For more than 100 years, French families have made their homes in this tropical country, rich in coffee and cocoa. Its main city, with its towering skyscrapers, crisp croissants and fine wines, became known as the Paris of West Africa (search).

Now an unparalleled and deadly showdown between France (search) and its former prize colony has sent the majority of them fleeing wild looting and burning. For many on both sides of the crisis, it was a turning point that threatens to reshape France's cozy relationship with its former African empire.

"It is the end of the decolonization process," said one French longtime resident, an auto parts dealer who asked not to be named.

Until now, Ivory Coast (search) has maintained strong political, economic, military and cultural ties with its ex-colonial master, prompting critics to say West Africa's economic hub never fully established independence at the end of French rule in 1960.

When President Laurent Gbagbo came to power in 2000, French officials were at his side, consulting Paris by cell phone, as Gbagbo summoned his supporters into the streets to overthrow a military junta.

Rising resentments, and an unexplained airstrike earlier this month, blew that esprit de corps to bits. Ivorian warplanes struck a French peacekeeping base Nov. 6, killing nine French soldiers and an American aid worker, during bombing runs in the rebel-held north.

In reply, France wiped out the country's fledgling air force and took control of the international airport. French armored vehicles rolled through the streets, and French helicopters circled above, infuriating Gbagbo's fiercely nationalist supporters to whom it looked like an occupation army.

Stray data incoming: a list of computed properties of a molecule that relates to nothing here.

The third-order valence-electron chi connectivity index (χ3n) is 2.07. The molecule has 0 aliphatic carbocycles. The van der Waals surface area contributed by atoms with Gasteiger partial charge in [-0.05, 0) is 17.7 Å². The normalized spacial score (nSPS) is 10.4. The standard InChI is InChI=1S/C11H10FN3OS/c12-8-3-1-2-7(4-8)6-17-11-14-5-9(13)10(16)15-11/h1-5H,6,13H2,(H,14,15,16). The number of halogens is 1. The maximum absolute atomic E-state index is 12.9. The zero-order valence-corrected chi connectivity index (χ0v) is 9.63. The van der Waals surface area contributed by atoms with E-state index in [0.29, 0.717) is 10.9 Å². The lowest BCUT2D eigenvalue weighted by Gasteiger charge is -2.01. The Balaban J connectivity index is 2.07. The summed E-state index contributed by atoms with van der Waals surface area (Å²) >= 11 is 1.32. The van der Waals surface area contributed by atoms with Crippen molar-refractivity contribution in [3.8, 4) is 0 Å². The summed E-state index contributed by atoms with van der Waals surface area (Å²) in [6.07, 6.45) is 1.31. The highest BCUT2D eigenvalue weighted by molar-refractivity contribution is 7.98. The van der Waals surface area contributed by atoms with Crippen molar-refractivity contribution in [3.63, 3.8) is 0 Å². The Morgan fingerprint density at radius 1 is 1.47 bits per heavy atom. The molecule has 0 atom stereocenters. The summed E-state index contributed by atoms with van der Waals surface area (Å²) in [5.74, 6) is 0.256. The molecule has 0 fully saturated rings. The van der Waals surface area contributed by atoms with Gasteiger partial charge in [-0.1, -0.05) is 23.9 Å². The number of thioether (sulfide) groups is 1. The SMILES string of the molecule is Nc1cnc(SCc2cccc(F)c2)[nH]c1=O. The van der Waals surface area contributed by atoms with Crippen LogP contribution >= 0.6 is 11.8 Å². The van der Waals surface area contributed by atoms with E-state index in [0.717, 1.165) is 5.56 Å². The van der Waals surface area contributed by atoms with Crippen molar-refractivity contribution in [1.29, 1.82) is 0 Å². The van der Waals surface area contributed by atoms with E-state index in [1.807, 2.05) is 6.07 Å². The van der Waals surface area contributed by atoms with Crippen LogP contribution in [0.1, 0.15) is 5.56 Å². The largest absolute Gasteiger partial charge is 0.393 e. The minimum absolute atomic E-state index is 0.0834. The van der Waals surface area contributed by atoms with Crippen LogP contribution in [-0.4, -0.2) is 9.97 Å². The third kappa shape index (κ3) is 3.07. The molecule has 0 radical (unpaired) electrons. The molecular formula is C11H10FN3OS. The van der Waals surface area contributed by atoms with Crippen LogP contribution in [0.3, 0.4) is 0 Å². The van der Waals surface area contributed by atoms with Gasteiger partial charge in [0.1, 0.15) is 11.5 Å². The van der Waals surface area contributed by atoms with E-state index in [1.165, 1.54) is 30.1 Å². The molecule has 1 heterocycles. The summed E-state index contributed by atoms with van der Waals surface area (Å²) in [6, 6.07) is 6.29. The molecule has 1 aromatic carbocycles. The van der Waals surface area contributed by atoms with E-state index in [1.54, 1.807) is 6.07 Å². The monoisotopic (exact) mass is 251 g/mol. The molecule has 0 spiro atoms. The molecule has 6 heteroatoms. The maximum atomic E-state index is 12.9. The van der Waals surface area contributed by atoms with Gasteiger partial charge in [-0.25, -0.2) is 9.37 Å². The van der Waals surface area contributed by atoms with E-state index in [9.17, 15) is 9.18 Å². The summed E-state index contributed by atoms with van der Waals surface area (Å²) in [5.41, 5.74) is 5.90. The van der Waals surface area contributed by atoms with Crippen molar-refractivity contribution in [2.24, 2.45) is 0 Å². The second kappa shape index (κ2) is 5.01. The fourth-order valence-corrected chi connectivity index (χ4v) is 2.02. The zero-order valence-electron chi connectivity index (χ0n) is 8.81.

"Because they colonized us, they think they are our gods now," said Joseph Yapi, one of scores of government supporters camped out in front of Gbagbo's residence carrying a sign warning French President Jacques Chirac: "Don't drive us to the slaughterhouse."

Anti-foreigner crowds rampaged across the government-held south, sending more than 8,000 of the country's 14,000 French residents fleeing in one of the largest evacuations of Westerners in post-independence Africa.

Gbagbo's government says more than 60 of its supporters were killed and 1,300 injured when the French fired at demonstrators in Abidjan, the commercial capital. A number of European women were raped, according to France.

Even as leaders on both sides moved to calm the crisis, pro-Gbagbo hard-liners demanded that French forces leave the country.

"We are no longer in the colonial era. They can't come kill innocent people with impunity," Mamadou Koulibaly, president of the national assembly, told Associated Press Television News.

Chirac sounded a conciliatory note at a summit of francophone heads of state last week, calling Ivory Coast a "friend" and saying French troops weren't in the country to impose peace, but to help Ivorians end their conflict.